Eating Herbs/Vegetables vs. Eating 'All Things'
2 For one believeth that he may eat all things: another, who is weak, eateth herbs. 3 Let not him that eateth despise him that eateth not; and let not him which eateth not judge him that eateth: for God hath received him. Romans 14:2-3 KJV
I started the You Are What You Eat Series a long time ago and for some reason, I never finished it. I believe I became tied up with life, probably the podcast, and other ideas. Eventually I forgot I had even started the series. However, I still feel like this is an important topic so I'm picking up where I left off and continuing. If you only recently began following the blog, I'd advise you start from the beginning of the series with “
Breaking Down the Scenario
We already spoke about the concept of "all" things in previous posts. I can't eat poison or metal; I can only eat things that are edible. As with the other verses we've studied, we should also keep in perspective that Romans was written by Paul, who was Jewish. "Edible" would have only referred to clean meats in his mind. Nonetheless, let's look at the whole scenario and put it in context.
The scenario presented is that there are two men eating somewhere. The one who is strong in faith eats everything on the menu. The one who is weak in faith only eats herbs, re: vegetables. Think about this: the contrast of all things is herbs, not clean meat. If Paul was saying it was ok to eat unclean meat, why would he compare it to vegetarianism? We do not have a juxtaposition of unclean meats (such as pork or shellfish) and clean meats (such as chicken or beef), which are also not herbs/vegetables. So, why does the weak in faith believe he cannot eat the chicken on the menu?
In an episode of his radio broadcast, Pastor Doug Batchelor concludes that Paul was referencing foods sacrificed to idols. Of course that muddies the water with Acts 15, which clearly forbids eating food sacrificed to idols. If we bring in 1 Corinthians 8 and 1 Corinthians 10 as well, we can get a clearer view of what the actual problem is.
The Gentiles whom Paul wrote to lived an experience completely different from the Jewish Christians. To make a modern parallel, a Jewish follower of Christ interacting in Judea is like a Baptist interacting with a Methodist or Pentecostal. Fundamentally, they believe the same things and use the same scriptures for reference. The differences between them are so small that it’s possible for them to not even notice. In contrast, a Gentile convert interacting in Rome is like the same Baptist interacting with a Muslim or Hindu. The differences in belief will become apparent much more quickly.
One of these differences concerns meet sacrificed to a deity. During this time period, all meat was sacrificed to some deity before being consumed. In Israel, this deity was YHWH, but in Rome it could have been any one of their gods or goddesses. When this food was presented to a Gentile Christian, it presented a conundrum. Someone who was born in paganism may see the meat and instantly be reminded of ritual ceremonies to pagan deities—associations cannot be removed overnight. Yet others knew not only had they not participated in the ritual, but the god who'd "received" the sacrifice wasn't real. Those who struggled with separating from their previous lives, abstained from the meat all together (the way a recovering alcoholic may abstain from all alcoholic drinks).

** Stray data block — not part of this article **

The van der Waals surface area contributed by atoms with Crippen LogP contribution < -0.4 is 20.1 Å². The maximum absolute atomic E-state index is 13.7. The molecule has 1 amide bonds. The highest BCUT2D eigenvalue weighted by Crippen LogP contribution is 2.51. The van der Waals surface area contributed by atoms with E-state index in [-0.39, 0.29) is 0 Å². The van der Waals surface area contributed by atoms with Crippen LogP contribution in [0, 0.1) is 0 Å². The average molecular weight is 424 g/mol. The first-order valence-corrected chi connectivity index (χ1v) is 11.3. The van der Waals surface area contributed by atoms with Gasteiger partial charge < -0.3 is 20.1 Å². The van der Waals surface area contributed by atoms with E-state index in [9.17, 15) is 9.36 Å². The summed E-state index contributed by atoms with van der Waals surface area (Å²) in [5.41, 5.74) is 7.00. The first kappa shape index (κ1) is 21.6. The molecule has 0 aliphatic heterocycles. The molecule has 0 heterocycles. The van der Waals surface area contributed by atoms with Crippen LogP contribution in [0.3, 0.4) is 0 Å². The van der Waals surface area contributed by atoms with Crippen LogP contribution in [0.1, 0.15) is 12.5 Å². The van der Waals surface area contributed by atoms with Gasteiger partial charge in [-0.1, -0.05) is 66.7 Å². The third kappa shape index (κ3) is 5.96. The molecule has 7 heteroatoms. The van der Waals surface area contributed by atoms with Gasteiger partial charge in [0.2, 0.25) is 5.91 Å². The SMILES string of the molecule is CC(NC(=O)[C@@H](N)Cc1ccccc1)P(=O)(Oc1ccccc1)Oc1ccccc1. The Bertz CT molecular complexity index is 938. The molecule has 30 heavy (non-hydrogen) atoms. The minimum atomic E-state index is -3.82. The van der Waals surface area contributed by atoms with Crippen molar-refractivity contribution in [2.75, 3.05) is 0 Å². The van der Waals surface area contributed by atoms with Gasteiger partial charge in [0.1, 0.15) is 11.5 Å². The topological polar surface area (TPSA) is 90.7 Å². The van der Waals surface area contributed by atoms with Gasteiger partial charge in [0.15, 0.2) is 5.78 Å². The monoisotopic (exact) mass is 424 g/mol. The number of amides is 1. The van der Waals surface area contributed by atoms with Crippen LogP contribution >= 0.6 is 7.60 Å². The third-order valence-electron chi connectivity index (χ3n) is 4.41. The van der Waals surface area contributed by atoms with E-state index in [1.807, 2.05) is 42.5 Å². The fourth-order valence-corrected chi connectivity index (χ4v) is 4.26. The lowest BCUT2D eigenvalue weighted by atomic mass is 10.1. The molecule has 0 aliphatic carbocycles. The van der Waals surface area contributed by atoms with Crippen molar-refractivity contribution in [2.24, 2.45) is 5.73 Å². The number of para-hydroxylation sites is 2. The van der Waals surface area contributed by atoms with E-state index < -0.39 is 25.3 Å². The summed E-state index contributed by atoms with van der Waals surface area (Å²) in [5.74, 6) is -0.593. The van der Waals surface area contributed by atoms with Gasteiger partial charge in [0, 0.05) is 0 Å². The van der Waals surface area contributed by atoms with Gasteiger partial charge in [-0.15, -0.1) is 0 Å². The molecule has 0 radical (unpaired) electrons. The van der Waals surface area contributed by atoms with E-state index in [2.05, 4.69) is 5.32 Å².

In both 1 Corinthians and the passage in Romans 14, Paul is addressing the disparity between those who can and cannot detach themselves from the pagan lifestyle. In a perfect world, no one would be concerned with who the meat was sacrificed to because everyone would know there is only one God and would understand that there need not be anymore sacrifices anyway. However, since we do not live in a perfect world, Paul must advise on how to hand this matter. The advice given is to act in love and avoid being a stumbling block. New Christians (and even pagans), who saw a person eating meats sacrificed to idols may become confused and believe it is a sign of worship for the false deity. When offered meats sacrificed to idols, the strong Christian was to decline the meat not because the meat was actually tainted, but to ease the conscience of the weaker believers around him/her.
This also set the Christians apart from pagans by showcasing their dedication to YHWH.
In this passage Paul is not speaking of clean versus unclean. Paul is speaking of (clean) meat versus not eating meat at all.
Up Next: Acts 15
The next post in this series will tackle Acts 15. There is already a post in the Bible Study section on
References and Footnotes
- Pastor Doug Batchelor. "How does Romans 14 fit with biblical direction to avoid unclean meat?". Amazing Facts; visited 2017 and September 12, 2020
- What does the Bible say about eating food/meat that has been sacrificed to idols?". GotQuestions.org; visisted September 12, 2020
- Tom Martincic. "Romans 14: Who is the weak brother?". EliYah; visited September 12, 2020
- Pastor Joe Crews. "Hogs And Other Hazards". Amazing Facts; visited September 12, 2020
- United Church of God. "Does Romans 14 Abolish Laws on Unclean Meat". Beyond Today. January 31, 2011
- Ree Hughes. “". PSALMS to God. July 1, 2020Acts 15: Disagreements in the Church